To be fair, some major corporations are paying their responsible share of taxes, such as those, in the case of federal taxes, that are part of the medical and pharmacy service industries. Ironically, one of the responsible state-tax-paying corporations is CME. Although maybe there's no irony involved here. Just good old business sense. If the other guy isn't paying, then why should I?

This clamor to avoid taxes is happening at a time when corporations are enjoying record profits. And at a time when corporate income tax as a share of GDP is just ONE-THIRD of the share of GDP in the 1960s.

You corporations have benefited from a half-century of public research, infrastructure, and technological innovation. So pay for it.

Obama's "Mission Accomplished"?

Troops and Prisons Move, Wars and Torture Never Ends

Most Americans--68 percent--oppose the war against Iraq, according to a November 2011 CNN poll. So it's smart politics for President Obama to take credit for withdrawing U.S. troops.

As it often is, the Associated Press' coverage was slyly subversive: "This, in essence, is Obama's mission accomplished: Getting out of Iraq as promised under solid enough circumstances and making sure to remind voters that he did what he said."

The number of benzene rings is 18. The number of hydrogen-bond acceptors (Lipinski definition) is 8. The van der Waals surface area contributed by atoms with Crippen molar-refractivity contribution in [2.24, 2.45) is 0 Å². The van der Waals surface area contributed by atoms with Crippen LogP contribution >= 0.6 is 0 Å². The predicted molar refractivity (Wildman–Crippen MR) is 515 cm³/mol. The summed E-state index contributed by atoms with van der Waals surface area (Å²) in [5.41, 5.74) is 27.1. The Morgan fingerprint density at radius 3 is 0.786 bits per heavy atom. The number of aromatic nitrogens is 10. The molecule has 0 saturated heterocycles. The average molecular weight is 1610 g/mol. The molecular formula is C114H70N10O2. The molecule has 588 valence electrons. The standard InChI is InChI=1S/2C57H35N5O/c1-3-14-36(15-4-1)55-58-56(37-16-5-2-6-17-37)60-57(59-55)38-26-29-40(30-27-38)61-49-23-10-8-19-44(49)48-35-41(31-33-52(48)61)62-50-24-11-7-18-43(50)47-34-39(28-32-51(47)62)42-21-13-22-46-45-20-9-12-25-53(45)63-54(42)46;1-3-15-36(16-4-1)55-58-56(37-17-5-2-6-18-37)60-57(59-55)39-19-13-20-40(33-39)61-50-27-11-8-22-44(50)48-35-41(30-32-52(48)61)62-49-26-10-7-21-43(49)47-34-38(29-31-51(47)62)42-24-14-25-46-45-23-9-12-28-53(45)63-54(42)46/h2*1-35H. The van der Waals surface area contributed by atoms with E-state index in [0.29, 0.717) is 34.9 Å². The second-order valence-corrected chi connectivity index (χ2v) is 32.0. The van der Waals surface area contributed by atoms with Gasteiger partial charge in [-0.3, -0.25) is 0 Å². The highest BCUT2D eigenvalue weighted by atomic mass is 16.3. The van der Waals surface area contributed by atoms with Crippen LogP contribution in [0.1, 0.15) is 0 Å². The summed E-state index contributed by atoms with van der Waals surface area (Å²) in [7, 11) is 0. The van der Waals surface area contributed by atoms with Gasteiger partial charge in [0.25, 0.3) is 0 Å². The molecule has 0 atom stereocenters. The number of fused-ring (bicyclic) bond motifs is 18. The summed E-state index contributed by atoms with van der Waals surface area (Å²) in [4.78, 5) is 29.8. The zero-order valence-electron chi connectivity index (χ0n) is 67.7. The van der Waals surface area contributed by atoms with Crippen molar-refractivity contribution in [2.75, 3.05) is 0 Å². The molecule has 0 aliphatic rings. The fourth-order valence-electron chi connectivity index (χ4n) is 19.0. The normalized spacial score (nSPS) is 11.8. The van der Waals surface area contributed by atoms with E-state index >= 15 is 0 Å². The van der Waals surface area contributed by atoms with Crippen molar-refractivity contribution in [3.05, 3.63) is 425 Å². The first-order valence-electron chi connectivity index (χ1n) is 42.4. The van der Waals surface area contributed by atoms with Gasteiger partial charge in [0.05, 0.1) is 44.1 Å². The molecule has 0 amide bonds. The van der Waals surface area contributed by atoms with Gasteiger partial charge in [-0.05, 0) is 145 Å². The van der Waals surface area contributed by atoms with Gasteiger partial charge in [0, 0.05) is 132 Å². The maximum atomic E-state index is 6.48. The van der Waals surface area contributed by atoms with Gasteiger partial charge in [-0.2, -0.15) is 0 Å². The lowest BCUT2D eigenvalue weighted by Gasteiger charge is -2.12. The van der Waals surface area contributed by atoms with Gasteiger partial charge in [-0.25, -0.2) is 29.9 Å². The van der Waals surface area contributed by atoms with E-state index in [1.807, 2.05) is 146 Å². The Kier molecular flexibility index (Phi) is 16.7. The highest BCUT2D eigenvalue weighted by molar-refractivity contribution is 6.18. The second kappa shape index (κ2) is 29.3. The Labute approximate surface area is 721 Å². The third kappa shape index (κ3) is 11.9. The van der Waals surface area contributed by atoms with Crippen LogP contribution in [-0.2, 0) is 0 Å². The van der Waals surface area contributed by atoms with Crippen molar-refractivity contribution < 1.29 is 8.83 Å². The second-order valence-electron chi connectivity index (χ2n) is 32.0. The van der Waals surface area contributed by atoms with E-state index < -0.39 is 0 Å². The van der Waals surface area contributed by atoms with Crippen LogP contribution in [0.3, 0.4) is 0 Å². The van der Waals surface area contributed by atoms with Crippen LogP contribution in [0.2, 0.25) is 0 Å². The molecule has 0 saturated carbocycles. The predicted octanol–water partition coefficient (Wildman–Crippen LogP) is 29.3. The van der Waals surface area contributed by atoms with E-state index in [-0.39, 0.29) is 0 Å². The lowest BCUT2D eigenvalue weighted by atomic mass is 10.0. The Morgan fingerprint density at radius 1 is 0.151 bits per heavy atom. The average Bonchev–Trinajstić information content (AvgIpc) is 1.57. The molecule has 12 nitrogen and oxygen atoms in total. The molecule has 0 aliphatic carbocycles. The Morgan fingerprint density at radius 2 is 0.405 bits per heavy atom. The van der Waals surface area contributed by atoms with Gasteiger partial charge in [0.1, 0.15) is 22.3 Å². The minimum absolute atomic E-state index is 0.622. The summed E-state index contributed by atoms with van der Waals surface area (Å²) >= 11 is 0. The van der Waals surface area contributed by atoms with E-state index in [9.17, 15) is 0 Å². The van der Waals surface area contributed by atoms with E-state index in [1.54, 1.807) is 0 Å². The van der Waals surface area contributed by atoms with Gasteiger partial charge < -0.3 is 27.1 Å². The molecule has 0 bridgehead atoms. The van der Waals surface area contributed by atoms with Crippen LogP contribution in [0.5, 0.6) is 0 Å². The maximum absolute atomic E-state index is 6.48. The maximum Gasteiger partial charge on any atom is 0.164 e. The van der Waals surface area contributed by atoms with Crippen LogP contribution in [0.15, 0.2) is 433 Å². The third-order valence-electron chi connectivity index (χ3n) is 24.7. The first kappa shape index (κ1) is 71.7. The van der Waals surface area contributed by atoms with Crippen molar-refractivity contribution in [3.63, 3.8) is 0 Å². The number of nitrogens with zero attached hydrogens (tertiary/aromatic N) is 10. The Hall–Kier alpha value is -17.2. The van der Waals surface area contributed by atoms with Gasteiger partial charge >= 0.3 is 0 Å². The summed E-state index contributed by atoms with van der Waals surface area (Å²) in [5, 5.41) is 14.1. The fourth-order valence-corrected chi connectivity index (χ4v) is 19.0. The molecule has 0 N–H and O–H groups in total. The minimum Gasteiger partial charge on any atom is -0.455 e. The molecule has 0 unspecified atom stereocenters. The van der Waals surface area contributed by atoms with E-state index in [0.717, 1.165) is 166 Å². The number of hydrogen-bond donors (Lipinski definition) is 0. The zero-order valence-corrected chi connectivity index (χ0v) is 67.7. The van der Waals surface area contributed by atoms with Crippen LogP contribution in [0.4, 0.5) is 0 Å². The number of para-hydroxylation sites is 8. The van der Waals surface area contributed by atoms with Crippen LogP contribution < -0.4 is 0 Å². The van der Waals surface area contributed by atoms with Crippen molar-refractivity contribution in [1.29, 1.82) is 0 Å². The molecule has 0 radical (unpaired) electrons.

Obama's 2008 campaign began by speaking out against the war in Iraq. (Aggression in Afghanistan, on the other hand, was not only desirable but ought to be expanded.) However, actions never matched his words. On vote after vote in the U.S. Senate Obama supported the war. Every time.

As president, Obama has claimed credit for a December 2011 withdrawal deadline negotiated by his predecessor George W. Bush--a timeline he wanted to protract. If the Iraqi government hadn't refused to extend immunity from prosecution to U.S. forces, this month's withdrawal would not have happened.

"Today I can report that, as promised, the rest of our troops in Iraq will come home by the end of the year. After nearly nine years, America's war in Iraq will be over," Obama bragged reporters on October 24th.